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Why is it that $\ce{(NH4)2CO3}$ smells while other salts with ammonium like $\ce{NH4Cl}$ does not smell? Does it have something to do with the equilibrium reaction? I know it has nothing to do with the coefficient of $\ce{NH4}$ in ammonium carbonate. I am pretty sure the water in our nose causes it to dissolve. I do note that $\ce{CO3^2-}$ is basic along with ammonium is acidic while the chloride ion is neutral. So does it have to do with the fact that $\ce{(NH4)2CO3}$ is more neutral than $\ce{NH4Cl}$?

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    $\begingroup$ Yes it does, though people usually put it in different words, like "Ammonium carbonate, being a salt of a weak base and a weak acid, is prone to..." $\endgroup$ Sep 30, 2015 at 22:53
  • $\begingroup$ @IvanNeretin can you elaborate, i dont quite understand what you are trying to say $\endgroup$
    – TanMath
    Sep 30, 2015 at 22:56
  • $\begingroup$ See, what happens when you heat ammonium salt (any of them)? $\endgroup$ Sep 30, 2015 at 23:06
  • $\begingroup$ @IvanNeretin i see, but why does (nh4)2co3 smell stronger than nh4cl? $\endgroup$
    – TanMath
    Sep 30, 2015 at 23:12
  • $\begingroup$ Basically, because $\ce{H2CO3}$ is a weaker acid than $\ce{HCl}$. $\endgroup$ Sep 30, 2015 at 23:13

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There are two reasons.

  1. As mentioned by Ivan Neretin in the comments, carbonate is the conjugate base of a much weaker acid than chloride is the conjugate base of. In other words, carbonic acid is less acidic than hydrochloric acid, and carbonate is more basic than chloride. This means that carbonate solutions will have higher pHs than chloride solutions, in general. At higher pH, the equilibrium between $\ce{NH4^{+}}$ and $\ce{NH3}$ is shifted more towards $\ce{NH3}$, which is volatile and smelly.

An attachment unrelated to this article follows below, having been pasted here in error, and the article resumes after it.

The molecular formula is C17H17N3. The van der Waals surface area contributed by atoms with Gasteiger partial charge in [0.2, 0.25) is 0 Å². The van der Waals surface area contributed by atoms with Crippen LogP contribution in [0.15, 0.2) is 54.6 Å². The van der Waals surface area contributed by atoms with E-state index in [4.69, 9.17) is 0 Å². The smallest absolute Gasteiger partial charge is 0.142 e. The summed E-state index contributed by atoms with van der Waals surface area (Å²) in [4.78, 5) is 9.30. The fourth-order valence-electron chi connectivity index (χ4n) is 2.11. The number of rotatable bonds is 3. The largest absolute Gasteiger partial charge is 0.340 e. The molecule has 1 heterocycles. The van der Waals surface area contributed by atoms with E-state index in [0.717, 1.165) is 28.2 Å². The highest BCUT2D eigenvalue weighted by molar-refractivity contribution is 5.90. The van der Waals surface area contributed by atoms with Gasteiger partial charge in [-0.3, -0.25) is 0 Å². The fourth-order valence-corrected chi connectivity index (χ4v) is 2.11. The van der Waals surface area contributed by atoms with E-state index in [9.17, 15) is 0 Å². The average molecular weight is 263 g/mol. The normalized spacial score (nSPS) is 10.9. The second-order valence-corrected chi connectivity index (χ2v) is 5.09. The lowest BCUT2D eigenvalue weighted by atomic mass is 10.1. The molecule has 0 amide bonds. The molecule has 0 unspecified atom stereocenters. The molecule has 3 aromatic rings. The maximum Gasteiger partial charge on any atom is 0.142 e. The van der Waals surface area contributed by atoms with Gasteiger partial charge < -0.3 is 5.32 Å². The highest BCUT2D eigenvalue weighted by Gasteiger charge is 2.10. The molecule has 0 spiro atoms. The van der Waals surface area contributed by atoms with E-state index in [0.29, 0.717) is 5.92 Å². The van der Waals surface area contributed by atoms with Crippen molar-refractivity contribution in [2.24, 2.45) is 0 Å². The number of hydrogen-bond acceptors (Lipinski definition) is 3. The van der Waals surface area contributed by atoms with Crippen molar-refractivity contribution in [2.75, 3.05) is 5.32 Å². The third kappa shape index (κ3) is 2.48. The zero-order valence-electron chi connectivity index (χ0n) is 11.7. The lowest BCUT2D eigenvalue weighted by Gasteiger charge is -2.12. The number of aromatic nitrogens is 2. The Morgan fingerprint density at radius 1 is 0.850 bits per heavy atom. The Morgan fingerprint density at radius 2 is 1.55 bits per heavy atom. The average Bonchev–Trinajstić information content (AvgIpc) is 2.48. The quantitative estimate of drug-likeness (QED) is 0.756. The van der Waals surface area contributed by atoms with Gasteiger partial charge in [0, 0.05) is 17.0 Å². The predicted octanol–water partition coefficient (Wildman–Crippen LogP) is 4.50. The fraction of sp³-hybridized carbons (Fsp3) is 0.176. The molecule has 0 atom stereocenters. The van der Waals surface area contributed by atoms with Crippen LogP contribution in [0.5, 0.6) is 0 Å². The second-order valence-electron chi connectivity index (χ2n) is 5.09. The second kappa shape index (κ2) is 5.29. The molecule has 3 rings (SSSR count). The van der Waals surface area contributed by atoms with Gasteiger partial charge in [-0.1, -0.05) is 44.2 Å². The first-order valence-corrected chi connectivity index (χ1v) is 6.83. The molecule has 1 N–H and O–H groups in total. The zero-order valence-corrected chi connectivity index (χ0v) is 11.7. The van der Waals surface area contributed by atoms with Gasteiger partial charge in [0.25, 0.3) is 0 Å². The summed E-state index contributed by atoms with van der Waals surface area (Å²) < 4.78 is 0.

2. Carbonate is also potentially volatile. If you leave ammonium carbonate, even in solution, around forever in an open container, it will eventually completely disappear. $$\ce{(NH4)2CO3(s) -> H2O(g) + 2 NH3(g) + 2CO2(g) }$$This also favors more vaporization of ammonia. In contrast, in ammonium chloride, chloride is essentially completely non-volatile. Thus ammonium could not evaporate without a buildup of negative charge in the solution, highly unfavorable.

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  • $\begingroup$ Actually, I am curious as to whether there is any appreciable formation of urea via $\ce{(NH4)2CO3 -> CO(NH2)2 + 2H2O}$. Ordinarily I would try to search myself but I'm on mobile now, might get round to it later. $\endgroup$ Oct 1, 2015 at 8:13
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    $\begingroup$ ....Urea itself has no smell, so just disregard me. $\endgroup$ Oct 1, 2015 at 8:16
  • $\begingroup$ en.wikipedia.org/wiki/W%C3%B6hler_synthesis $\endgroup$
    – Curt F.
    Oct 1, 2015 at 12:31
  • $\begingroup$ @Jan yep that's the experiment that got me thinking, it was ammonium cyanate though. Was just wondering if there might have been something similar with the carbonate $\endgroup$ Oct 1, 2015 at 14:37

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